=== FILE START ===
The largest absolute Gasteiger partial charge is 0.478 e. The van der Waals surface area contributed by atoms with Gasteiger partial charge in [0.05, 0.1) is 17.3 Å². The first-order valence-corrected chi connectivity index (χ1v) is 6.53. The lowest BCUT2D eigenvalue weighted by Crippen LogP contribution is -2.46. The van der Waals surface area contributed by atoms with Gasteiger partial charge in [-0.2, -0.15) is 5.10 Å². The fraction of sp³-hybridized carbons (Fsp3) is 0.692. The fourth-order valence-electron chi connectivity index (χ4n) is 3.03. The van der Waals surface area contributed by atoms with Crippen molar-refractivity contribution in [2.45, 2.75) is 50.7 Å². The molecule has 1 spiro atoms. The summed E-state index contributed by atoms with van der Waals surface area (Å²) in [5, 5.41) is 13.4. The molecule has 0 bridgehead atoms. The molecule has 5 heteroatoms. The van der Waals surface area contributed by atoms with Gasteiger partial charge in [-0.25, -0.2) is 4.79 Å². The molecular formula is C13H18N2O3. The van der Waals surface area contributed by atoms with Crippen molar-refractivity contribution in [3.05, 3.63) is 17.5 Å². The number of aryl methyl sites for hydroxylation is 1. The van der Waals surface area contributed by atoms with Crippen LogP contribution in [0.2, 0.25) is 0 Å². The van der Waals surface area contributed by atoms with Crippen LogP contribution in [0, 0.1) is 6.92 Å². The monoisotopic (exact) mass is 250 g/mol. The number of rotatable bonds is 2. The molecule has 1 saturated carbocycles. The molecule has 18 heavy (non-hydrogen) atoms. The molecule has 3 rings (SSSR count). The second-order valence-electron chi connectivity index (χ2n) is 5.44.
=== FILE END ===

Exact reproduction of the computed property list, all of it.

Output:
The largest absolute Gasteiger partial charge is 0.478 e. The van der Waals surface area contributed by atoms with Gasteiger partial charge in [0.05, 0.1) is 17.3 Å². The first-order valence-corrected chi connectivity index (χ1v) is 6.53. The lowest BCUT2D eigenvalue weighted by Crippen LogP contribution is -2.46. The van der Waals surface area contributed by atoms with Gasteiger partial charge in [-0.2, -0.15) is 5.10 Å². The fraction of sp³-hybridized carbons (Fsp3) is 0.692. The fourth-order valence-electron chi connectivity index (χ4n) is 3.03. The van der Waals surface area contributed by atoms with Crippen molar-refractivity contribution in [2.45, 2.75) is 50.7 Å². The molecule has 1 spiro atoms. The summed E-state index contributed by atoms with van der Waals surface area (Å²) in [5, 5.41) is 13.4. The molecule has 0 bridgehead atoms. The molecule has 5 heteroatoms. The van der Waals surface area contributed by atoms with Gasteiger partial charge in [-0.25, -0.2) is 4.79 Å². The molecular formula is C13H18N2O3. The van der Waals surface area contributed by atoms with Crippen molar-refractivity contribution in [3.05, 3.63) is 17.5 Å². The number of aryl methyl sites for hydroxylation is 1. The van der Waals surface area contributed by atoms with Crippen LogP contribution in [0.2, 0.25) is 0 Å². The van der Waals surface area contributed by atoms with Crippen LogP contribution in [0, 0.1) is 6.92 Å². The monoisotopic (exact) mass is 250 g/mol. The number of rotatable bonds is 2. The molecule has 1 saturated carbocycles. The molecule has 18 heavy (non-hydrogen) atoms. The molecule has 3 rings (SSSR count). The second-order valence-electron chi connectivity index (χ2n) is 5.44.